As you may have heard or seen from the flood of media coverage, today is Black Friday — the traditional kick-off to the Holiday season's shopping frenzy, not the 1869 stock market crash. The retailer fueled drumbeat to instill mass buying hysteria should be particularly loud this year with the various negative national economic indicators putting Wall Street (and foreign investors) in a Grinchy mood.
Strong anti-consumerist that I am, I usually do my best to avoid contributing in any way to the commercialization that has hijacked this festive time of year. I stay far away from the mobbed shops and malls, and I keep the TV set unlit to stave off the barrage of jingly ads and the inevitable local news coverage of gift-rage stoked stampedes.
Of course, retreating into isolation with my fingers placed firmly in ears doesn't do much to reverse these social trends. My unspent dollar is a token gesture in the face of the onslaught of cash thrown at the objects of extravagant waste we've made the season's most enduring legacy. So, this year I'm flowing with the zeitgeist's wave and taking a different tack.
Rather than fighting the surging urge to spend, I offer up a better way to drop those dollars for holiday gift giving. It's an opportunity to double the impact of your present. Not only can you give a child you love a really neat laptop, but you can help contribute to improving the lives of the less fortunate around the world.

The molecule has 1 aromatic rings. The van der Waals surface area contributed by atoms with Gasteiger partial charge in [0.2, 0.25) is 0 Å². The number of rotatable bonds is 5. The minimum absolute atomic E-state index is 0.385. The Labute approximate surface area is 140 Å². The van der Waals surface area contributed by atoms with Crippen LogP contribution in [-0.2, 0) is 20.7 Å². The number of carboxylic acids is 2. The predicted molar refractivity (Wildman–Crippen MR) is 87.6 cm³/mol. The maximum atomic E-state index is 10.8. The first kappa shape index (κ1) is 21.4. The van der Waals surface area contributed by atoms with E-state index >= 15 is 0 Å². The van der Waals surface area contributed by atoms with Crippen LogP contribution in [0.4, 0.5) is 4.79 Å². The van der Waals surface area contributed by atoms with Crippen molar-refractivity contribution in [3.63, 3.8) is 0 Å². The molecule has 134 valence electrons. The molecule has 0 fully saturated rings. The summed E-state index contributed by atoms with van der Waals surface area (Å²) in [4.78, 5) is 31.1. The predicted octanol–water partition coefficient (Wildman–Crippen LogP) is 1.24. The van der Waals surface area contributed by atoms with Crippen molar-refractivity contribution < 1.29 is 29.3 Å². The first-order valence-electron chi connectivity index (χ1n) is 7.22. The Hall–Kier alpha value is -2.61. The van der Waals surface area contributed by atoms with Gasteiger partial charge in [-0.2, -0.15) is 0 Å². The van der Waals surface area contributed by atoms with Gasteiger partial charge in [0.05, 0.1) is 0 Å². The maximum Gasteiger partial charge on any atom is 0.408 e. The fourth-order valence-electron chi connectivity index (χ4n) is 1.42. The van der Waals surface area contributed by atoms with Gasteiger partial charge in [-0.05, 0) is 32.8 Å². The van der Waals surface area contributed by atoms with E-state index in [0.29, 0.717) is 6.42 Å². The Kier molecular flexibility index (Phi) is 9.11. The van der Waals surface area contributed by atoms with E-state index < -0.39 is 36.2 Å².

It's a program called Give One. Get One. and for $399 you can purchase the new XO Linux-based laptop for the kid of your choice and have another one donated to a child in a developing nation. The networked, wireless laptop has an innovative, durable design plus loads of cool applications, all built on an open-source foundation to encourage users to dig into the inner workings.
You have until the end of the year to take advantage of this unique offer from the One Laptop Per Child Foundation. The organization has a very interesting mission: "To provide children around the world with new opportunities to explore, experiment and express themselves." Giving kids in less advantaged countries the tools to learn, connect and contribute to a shared future is a good way to promote the true spirit of the holidays.